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|Title:||The Value of Mortgage Assumptions|
|Author(s):||Sunderman, Mark Allen|
|Department / Program:||Finance|
|Degree Granting Institution:||University of Illinois at Urbana-Champaign|
|Abstract:||It is widely accepted that mortgage assumptions have an effect on the selling prices of single family houses. However, most empirical work has found that the actual effects are substantially less than the expected effects. Explanations of this difference have been ad hoc.
Assumption financing is considered to be of speical interest because in general its price depends entirely on the demand side. That is, supply should be perfectly inelastic because there are no opportunities for a seller to use this credit other than through a sale. In other words, the seller cannot separate the credit from the real estate and sell it (the credit) in the general market. Thus, there is no opportunity cost.
The purpose of this thesis is to develop a theory of the value of a mortgage assumption and to test that theory. The theory uses a utility maximizing home buyer who faces various mortgage financing opportunities. Bounds for the values of a mortgage assumption are derived using the concepts of income levy and income supplement. These concepts are similar to the concepts of compensating and equivalent variations.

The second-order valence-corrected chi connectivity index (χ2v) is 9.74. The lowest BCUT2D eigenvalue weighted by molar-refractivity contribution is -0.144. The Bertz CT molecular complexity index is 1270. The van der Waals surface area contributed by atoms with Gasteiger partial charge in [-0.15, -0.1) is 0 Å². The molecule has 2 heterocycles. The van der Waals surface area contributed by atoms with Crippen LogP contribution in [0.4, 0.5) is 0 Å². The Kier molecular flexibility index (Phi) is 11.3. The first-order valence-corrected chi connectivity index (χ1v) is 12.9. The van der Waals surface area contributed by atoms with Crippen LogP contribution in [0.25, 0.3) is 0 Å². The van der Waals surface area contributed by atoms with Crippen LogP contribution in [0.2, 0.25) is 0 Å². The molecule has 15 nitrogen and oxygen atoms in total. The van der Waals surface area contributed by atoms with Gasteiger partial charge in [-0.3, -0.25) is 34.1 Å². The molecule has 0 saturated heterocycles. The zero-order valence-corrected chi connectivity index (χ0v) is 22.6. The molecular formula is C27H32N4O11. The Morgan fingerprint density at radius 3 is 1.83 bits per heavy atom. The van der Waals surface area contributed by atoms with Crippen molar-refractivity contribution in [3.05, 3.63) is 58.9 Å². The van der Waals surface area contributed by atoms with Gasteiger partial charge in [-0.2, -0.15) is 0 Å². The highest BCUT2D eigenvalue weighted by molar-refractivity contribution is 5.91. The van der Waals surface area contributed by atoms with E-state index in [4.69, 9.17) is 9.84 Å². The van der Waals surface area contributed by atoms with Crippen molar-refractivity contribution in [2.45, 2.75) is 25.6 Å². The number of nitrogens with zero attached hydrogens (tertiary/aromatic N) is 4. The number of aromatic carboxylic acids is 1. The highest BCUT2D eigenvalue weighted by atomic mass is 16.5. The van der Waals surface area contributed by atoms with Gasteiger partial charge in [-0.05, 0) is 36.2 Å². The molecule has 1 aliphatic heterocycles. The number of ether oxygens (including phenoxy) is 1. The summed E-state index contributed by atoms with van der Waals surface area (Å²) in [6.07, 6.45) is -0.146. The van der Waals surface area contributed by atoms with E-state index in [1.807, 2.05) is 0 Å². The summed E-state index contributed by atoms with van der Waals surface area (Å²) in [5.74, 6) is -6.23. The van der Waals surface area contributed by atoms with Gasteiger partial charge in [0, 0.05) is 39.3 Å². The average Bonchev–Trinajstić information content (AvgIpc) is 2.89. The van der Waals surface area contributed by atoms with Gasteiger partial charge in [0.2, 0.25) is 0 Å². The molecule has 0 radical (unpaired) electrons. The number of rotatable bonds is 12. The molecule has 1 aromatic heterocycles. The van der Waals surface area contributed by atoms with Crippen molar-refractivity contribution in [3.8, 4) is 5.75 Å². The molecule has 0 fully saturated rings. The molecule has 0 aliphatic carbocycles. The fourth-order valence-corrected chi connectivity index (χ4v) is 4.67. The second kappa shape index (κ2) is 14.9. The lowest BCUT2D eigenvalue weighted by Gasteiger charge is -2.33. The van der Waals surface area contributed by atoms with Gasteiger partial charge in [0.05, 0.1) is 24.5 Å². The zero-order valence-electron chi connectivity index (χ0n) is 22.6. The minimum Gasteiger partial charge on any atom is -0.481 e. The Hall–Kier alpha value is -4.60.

The theory is structured in a multi-period model with changes in consumption assumed to be the same for all future periods. It is assumed that the individual's utility function is quasi-concave, that is, the indifference curves are strictly convex. Opportunities for financing are assumed to include the assumption, an 80% conventional mortgage, and a second mortgage at a rate which is higher than the conventional mortgage rate. A lower and an upper bound for the value of an assumption are derived for a perfect and an imperfect credit market.
The data used in this study represent sales of single family detached houses located in a cluster of subdivisions in the southwest portion of Champaign, Illinois. The sample consists of 386 sales that occurred during the period from January 1979 to August 1984. These observations include 282 sales where conventional financing was used and 104 sales where assumption financing was used. The empirical test of the theory utilizes an hedonic price model in which financing variables play an important role. The hedonic price model is developed using both a linear functional form and a multiplicative functional form.
Thesis (Ph.D.)--University of Illinois at Urbana-Champaign, 1986.
|Date Available in IDEALS:||2014-12-16|